described in a gradual way.
 
 

1. Physical diseases and diagnosis described in Buddhist literature:


Basically, Buddha had pointed Aging’ as a main cause of the increase of the diseases (Shastri, 2006, p. 208)1. Buddha was associated with a royal family, but due to close association with nature and circumstances, he knew the diseases related to the seasons. Due to this very reason, Buddha incorporated many amendments in the Vinaya rules which were established by Buddha himself. Buddha had amended several rules of the monks
and nuns in Vinaya Piaka and he had allowed to keep five types of
medicines2, which are known as Ghee (Sappi), Butter (Navanīta),
Oil (Tel), Honey (Madhu) and the concentrated thick juice of the
sugar cane (Phāṇita) (Kashyap 1956, p. 218). In Pācittiyapāli, there
are five different types of oils3   which were mixed with different
flora-s and were used to remove various diseases (Kashyap 1958, p.
124). Oils and medicines were used to keep the nose clean, while
different types of collyriums (jana) were used to keep the eyes
clean (Kashyap 1956, p. 221). Special attention has also been given
to dental care during Buddhas period. It is learned that different
types of trees and latā-s were used to clean the teeth. Buddha had
also used a natural dental-kit to clean his teeth just after obtaining
the Bodhi. Some Buddhist texts named that natural dental kit as

Nāgalatā and the same dental kit Nāgalatā was offered to the King Asoka by the deities in the Mahāvasa (Kashyap, 1971,p.156). It
is worth noting that even today many medicines are made from the combination of these flora and fauna, even now a days we can see the use of these natural products in the rural areas of India4.

Due to the poor health condition of some monks, Buddha gave permission to use various medicines like root medicines, medicines produced by leafs, salts, medicines produced from fruits, etc (Kashyap 1956, p. 219-25). Physical diseases occur due to the imbalance of Kapha, Pitta and Vāta as well as some diseases related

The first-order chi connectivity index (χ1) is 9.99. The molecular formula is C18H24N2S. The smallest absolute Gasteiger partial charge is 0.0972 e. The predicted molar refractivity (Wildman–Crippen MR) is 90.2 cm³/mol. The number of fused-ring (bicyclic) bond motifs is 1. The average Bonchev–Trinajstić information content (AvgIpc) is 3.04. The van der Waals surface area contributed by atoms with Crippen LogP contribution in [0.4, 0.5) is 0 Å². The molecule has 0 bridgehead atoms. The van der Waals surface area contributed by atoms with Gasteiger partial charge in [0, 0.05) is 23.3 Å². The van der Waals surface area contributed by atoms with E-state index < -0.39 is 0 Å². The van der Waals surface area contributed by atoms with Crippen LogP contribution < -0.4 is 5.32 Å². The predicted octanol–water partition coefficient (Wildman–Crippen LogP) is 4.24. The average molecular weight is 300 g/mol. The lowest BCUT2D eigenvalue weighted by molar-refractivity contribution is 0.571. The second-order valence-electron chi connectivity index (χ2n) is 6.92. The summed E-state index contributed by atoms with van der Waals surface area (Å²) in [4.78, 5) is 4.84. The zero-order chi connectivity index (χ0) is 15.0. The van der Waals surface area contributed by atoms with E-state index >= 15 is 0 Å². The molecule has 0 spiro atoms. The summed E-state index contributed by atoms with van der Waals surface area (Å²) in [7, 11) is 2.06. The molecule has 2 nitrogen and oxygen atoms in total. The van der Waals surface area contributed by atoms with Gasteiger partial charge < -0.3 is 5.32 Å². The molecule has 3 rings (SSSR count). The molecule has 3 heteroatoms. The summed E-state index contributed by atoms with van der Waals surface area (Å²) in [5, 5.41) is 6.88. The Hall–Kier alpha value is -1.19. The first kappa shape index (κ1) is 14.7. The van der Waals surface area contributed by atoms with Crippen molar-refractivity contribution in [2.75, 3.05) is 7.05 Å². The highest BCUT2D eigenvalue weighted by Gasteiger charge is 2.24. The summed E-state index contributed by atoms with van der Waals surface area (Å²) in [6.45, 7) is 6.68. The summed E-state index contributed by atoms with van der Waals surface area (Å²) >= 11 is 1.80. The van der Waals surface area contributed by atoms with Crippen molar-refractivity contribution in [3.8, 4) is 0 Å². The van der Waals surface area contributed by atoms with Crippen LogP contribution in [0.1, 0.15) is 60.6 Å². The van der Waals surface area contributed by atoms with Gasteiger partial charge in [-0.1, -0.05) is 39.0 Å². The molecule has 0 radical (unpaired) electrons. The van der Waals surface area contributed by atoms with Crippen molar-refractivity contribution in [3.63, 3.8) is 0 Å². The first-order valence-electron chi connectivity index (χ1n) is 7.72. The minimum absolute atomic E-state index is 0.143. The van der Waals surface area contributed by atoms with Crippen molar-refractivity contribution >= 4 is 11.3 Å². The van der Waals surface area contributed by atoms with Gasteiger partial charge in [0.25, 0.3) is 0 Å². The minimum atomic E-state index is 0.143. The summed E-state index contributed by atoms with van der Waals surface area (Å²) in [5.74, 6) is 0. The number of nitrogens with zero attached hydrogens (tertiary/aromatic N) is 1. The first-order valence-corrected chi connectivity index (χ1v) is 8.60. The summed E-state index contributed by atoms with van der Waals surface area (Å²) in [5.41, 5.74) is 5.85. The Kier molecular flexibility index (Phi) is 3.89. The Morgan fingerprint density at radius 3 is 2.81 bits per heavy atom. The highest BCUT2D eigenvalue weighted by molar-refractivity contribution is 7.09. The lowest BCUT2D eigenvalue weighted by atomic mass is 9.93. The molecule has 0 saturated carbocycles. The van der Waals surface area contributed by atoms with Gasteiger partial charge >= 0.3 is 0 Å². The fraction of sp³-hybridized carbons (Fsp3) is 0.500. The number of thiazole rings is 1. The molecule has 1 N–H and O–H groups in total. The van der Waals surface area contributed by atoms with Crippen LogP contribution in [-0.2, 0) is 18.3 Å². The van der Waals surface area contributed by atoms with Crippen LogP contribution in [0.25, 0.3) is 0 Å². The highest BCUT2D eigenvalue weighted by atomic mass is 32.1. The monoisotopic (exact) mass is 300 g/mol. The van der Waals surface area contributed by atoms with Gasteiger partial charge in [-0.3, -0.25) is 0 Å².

1.bhagavato pakatidubbale sarīre ke āyusakre uppanno rogo bhiyyo abhivaḍḍhi”
  1. .“Tassa mayhaṃ, bhikkhave, etadahosi ‘imāni kho pañca bhesajjāni, seyyathidaṃ – sappi, navanītaṃ, telaṃ, madhu, phāṇita; bhesajjāni ceva bhesajjasammani ca lokassa
  2. .“Telaṃ nāma tilatelaṃ sāsapatelaṃ madhukatelaṃ eraṇḍatelaṃ vasātelaṃ” 4.“Utupariṇāmajāti  utupariṇāmena”
 


to the season which are well reported in Buddhist literature.

The Āhāra (diet) plays an instrumental role in keeping the body healthy, if the persons diet is unbalanced, one would undoubtedly be in the grip of diseases, possibly due to this, Buddha has described Vīkāla Bhojana (afternoon/ evening/ wrong timing) as inevitable. Diet is considered as one of the major factors of body growth, if one is restrained in the diet then one will be healthy. Probably these were the reason behind Buddhas advice5 to take moderate meal for healthy life (Kashyap-IV, 1960, p. 153).

Buddha advised to keep restraint while doing Kāyika (Physical) and nasika (mental) activities, he said that when a person starts to think craving, hypocrisy, sex etc. as a real Dhammā (natural phenomenon), then invites diseases, in addition to this, in the
Pahama & Dutiya Khama Sutta, he said that who lives their life in
association of Kāma (Sex), Kodha (anger), mental craving actually
lives with suffering and diseases (Kashyap-IV 1960, p. 161). He
also said that the person who does not possess the ability to natural
extremities like cold, hot, biting of various types of insects, and bitter
word of the others, would suffer from various physical disorders.